Niklas: I don't really follow what Vonage is doing. I think we are not a competitor to them. They are providing a plain old telephone service. The same kind of telephone service you can get from your local telephone company. They happen to use the Internet as a delivery mechanism. We are doing a completely different service. I wouldn't want to comment specifically on them.
John: Other questions over here?
Dimitry Shapiro: Hi, Dimitry Shapiro, CEO of Veoh Networks. With the recent acquisition of YouTube by Google, now creating what we now know as GooTube, and having access to virtually an infinite amount of very cost-effective bandwidth, how do you think that the P2P part of the Venice project really adds significant value in the world where you're dealing with a provider the size of Google, and their bandwidth capabilities, and existing relationships with media companies that they are creating, and the iconic power now of YouTube? How does Venice project compete in such a...
John: How does Venice project compete with YouTube?
Niklas: First of all, I don't think it's really the same type of service. The other thing is, when you start doing high quality video streaming en masse, it's not only costly it's also a quality issue to run from a server farm. P2P is not only cost efficient but also it builds a very reliable network. Skype, for example, we never had a single second of down time on the Skype P2P network. It's always been up. A P2P network is always more reliable. Secondly, I'm not sure of the existing relationship with the media companies that you refer to what they are that they have. I think P2P is very reliable and there is basically two different markets they are operating in.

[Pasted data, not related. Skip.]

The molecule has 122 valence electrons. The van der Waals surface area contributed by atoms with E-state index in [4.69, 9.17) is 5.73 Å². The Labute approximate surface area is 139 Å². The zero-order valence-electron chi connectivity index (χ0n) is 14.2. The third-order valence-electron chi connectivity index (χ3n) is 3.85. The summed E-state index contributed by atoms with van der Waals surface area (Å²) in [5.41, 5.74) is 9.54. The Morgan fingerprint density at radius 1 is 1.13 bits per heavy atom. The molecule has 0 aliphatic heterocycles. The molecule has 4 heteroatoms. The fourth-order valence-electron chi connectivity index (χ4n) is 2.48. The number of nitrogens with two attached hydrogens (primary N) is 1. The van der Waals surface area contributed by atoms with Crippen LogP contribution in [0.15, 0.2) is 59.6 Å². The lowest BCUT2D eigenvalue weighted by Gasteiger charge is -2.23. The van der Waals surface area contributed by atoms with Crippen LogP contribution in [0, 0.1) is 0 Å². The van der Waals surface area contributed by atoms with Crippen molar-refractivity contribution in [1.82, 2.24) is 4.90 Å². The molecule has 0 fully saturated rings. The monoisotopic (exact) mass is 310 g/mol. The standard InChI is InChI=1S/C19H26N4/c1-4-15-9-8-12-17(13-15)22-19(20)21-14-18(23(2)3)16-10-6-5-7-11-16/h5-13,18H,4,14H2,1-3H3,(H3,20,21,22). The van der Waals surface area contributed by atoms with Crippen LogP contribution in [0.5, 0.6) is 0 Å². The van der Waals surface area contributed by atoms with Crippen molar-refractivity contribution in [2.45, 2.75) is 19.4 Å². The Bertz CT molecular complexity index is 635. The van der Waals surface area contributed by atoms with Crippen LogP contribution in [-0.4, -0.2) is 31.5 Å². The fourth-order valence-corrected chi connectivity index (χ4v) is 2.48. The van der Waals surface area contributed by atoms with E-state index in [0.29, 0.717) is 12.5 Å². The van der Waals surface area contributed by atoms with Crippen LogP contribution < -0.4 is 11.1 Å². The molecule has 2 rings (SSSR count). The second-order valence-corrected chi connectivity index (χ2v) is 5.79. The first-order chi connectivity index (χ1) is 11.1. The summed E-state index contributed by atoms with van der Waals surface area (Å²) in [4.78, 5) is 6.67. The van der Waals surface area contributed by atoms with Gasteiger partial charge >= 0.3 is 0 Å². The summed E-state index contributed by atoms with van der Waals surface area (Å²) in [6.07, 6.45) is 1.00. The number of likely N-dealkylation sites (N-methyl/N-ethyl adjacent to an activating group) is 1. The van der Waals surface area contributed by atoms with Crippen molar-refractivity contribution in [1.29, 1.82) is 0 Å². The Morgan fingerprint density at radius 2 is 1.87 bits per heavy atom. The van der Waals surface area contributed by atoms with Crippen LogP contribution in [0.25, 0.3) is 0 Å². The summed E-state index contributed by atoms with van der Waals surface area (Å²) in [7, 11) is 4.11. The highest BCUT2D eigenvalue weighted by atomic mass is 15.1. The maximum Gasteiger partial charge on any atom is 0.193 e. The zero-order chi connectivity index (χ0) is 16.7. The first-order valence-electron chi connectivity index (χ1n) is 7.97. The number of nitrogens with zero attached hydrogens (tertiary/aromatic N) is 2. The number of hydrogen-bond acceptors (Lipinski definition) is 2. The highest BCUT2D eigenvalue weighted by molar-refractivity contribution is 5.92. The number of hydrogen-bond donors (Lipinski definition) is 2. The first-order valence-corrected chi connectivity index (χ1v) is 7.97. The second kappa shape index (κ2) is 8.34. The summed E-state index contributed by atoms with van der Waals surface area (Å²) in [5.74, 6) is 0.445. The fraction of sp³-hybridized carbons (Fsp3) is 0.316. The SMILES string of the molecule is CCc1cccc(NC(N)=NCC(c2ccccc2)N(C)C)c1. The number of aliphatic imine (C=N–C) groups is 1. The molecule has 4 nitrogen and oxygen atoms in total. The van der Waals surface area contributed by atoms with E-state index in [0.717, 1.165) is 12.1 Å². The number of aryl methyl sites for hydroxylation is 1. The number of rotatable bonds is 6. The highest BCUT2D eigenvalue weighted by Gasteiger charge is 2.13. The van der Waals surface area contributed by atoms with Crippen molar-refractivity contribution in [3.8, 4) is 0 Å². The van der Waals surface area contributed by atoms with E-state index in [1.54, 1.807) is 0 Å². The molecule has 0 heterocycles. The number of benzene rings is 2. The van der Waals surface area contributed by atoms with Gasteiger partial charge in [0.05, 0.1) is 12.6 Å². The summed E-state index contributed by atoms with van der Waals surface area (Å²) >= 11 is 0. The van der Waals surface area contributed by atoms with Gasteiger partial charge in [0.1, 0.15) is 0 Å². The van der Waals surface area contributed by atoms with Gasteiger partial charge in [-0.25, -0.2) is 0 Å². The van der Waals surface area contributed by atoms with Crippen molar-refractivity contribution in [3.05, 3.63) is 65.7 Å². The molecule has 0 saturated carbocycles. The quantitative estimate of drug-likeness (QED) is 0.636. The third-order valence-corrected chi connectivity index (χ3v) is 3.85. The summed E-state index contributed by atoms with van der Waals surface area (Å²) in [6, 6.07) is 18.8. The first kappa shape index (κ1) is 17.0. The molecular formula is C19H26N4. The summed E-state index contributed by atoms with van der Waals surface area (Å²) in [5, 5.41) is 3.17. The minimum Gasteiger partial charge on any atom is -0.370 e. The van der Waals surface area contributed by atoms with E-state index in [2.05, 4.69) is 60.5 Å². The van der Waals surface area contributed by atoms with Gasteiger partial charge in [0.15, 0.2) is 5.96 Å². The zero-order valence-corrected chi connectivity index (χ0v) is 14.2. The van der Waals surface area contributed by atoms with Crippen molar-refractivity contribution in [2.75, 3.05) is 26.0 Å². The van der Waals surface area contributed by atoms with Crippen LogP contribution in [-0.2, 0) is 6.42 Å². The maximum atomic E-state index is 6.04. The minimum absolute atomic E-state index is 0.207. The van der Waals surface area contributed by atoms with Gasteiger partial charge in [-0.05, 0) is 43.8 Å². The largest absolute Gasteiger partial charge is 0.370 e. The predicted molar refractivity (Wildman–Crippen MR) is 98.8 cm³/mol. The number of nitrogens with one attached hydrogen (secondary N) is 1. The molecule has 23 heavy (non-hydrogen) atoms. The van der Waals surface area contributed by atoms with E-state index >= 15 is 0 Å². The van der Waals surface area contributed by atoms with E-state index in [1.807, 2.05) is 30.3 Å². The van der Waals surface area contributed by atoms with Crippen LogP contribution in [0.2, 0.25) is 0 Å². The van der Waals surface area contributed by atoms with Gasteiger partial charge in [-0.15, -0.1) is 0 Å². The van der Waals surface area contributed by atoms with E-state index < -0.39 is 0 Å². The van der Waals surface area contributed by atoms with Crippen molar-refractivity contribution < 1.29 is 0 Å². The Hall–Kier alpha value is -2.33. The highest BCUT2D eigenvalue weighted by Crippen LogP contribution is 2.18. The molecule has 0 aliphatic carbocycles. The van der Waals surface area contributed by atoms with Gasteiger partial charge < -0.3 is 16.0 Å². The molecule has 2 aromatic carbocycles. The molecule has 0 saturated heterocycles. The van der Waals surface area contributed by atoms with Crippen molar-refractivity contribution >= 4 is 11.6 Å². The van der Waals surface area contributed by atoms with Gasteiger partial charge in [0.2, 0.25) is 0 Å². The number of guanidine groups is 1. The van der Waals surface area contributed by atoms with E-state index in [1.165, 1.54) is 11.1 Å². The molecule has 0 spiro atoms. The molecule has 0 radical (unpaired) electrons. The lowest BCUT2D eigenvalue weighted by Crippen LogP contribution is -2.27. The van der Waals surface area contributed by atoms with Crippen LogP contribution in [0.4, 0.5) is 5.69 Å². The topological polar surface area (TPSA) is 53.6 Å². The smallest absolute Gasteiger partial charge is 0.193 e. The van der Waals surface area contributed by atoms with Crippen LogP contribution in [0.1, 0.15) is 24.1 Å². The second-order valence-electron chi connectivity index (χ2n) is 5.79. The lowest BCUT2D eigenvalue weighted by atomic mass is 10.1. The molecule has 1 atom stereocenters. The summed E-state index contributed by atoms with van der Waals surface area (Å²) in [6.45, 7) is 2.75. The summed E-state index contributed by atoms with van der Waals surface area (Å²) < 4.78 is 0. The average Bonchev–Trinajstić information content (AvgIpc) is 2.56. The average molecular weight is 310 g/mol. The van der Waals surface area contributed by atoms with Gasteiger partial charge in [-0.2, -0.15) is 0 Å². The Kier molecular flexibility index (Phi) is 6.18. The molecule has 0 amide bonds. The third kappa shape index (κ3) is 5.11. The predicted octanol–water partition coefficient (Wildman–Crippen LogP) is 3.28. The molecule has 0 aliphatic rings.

John: I think it's going to be very interesting to watch a philosophy of peer to peer and a philosophy of massively scaled server farms compete in the next -
Niklas: First of all, it's not really just either or. You want to have a combination. You want to have business logic centralized because it's much easier to optimize. But, when they get into a lot of large data moving around, it's better to do it on the edges of the network.
John: Right. Well, I'm sorry that we have to wrap this up, but we have a progressive suite party upstairs to get to and I know that you guys want to continue your conversation. Please join me in thanking Niklas for coming tonight.
ANCCR: Niklas Zennstrom at the Web 2.0 Summit 2006.
Daniel H. Steinberg is the editor for the new series of Mac Developer titles for the Pragmatic Programmers. He writes feature articles for Apple's ADC web site and is a regular contributor to Mac Devcenter. He has presented at Apple's Worldwide Developer Conference, MacWorld, MacHack and other Mac developer conferences.